I’ll never be a mother. I’ll never know the pain and indignity of carrying a child to term and giving birth in agony. But I think there may be a message there for all of us in that experience: there is no purpose to the pain of childbirth that I can see: but afterwards, for those who survive, there is joy and love so deep, so profound that the pain that felt like it would kill — that all too often has killed — becomes bearable.

Perhaps it is so with giving birth to a universe… and we are being born. Christians like to talk about being born again — perhaps if we could remember the horror and mess of being born we would be less keen to lay claim to that image…

3. fromthesamesky - July 14, 2009

OK, great – God is in the middle of it. What good is that if God is not doing something about it? It’s all very well sitting alongside the suffering individual – but if I know I could fix the problem and I don’t – that is wrong!

Phil Groom - July 14, 2009

Exactly so. And that’s what tells me that the deity that’s been peddled by Christianity for however long it’s been is a fake: a complete scam.

All of us know that any parent who simply stood at the side of the road and let their kid run out into the traffic on the basis that giving them their freedom would teach them — or other kids — how to cross the road safely next time would be a complete travesty of parenthood, a obscene monster who deserves nothing more than to be pushed out into the traffic themselves.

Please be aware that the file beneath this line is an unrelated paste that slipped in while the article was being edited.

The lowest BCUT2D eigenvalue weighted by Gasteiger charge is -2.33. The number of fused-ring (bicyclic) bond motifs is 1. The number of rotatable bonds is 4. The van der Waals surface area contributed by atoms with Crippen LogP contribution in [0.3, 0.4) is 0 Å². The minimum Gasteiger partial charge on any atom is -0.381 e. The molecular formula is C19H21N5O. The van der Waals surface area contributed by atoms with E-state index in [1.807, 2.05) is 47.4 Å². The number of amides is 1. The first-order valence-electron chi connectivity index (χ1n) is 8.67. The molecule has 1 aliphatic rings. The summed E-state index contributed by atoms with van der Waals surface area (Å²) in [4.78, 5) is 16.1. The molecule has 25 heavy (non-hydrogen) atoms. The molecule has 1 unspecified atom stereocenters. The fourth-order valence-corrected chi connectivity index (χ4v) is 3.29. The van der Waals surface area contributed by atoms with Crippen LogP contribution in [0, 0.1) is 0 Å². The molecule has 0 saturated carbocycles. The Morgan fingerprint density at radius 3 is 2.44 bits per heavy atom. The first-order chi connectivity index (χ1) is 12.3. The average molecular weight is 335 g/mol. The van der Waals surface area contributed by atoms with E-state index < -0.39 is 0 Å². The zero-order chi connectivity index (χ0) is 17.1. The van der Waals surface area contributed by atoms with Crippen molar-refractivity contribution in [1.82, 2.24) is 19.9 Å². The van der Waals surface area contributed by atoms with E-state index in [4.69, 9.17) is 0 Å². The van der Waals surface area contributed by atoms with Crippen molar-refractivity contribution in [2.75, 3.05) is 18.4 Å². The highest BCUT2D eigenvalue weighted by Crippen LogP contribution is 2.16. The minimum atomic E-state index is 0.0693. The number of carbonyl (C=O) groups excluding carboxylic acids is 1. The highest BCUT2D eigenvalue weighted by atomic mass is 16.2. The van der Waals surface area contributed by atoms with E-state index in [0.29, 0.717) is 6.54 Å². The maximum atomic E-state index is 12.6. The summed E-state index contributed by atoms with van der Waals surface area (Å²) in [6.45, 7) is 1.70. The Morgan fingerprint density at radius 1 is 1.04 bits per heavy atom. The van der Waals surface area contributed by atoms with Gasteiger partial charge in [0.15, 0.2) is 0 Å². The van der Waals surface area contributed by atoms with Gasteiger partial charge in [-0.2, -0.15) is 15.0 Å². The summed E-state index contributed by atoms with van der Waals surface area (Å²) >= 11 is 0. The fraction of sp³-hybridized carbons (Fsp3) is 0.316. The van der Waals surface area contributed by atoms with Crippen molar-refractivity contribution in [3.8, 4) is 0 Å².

Yet that’s the way God is portrayed and we suck up to this monster and say there must be a greater purpose. Complete codswallop (much stronger words come to mind but I’ll restrain myself).

I guess you’ve come across the weaver illustration — the idea that we’re looking at the underside of a beautiful tapestry and can’t see the finished work which needs the dark threads woven through. Well yeah, sure, of course it does: and those dark threads are made of wool, same as the light threads. No tapestry maker uses barbed wire, which is what we all smile blithely and say God is doing. So yeah, put on a garment woven with barbed wire and see how that fits. One bloody mess.

No: if God could fix the problem just like that, Tommy-Cooperesque, he would. The reason s/he doesn’t wave a magic wand and make the evil go away is because s/he can’t: the only thing s/he can do is precisely what s/he has been doing, is doing, and that’s go through it with us; and equip us — you and me, darlin’! — to fight to the best of our ability.

To the false God I say: up yours! Go rot and burn in your own bloody, flaming hell! But to the God who is — who is going through hell with me — to that God, I bow down, and we weep together in the agony of this birth…

fromthesamesky - July 14, 2009

But who wants a powerless God?

Phil Groom - July 14, 2009

Who wants a mother who bleeds when giving birth? Who wants a father who can only stand by helplessly as the mother of his children is wracked by the pain of childbirth?

Is it not rather a question of accepting the reality of what is, of who is, and working with that?

It is not that God is powerless but that the power that we wish to ascribe to God, the power that the Church and Christianity have ascribed to God, is a lie. It’s a flying teapot: take the lid off and it’s empty. Time to bring it down to earth and make a fresh pot — this time with fair trade tea: honesty!

So, at least, it seems to me: Finding God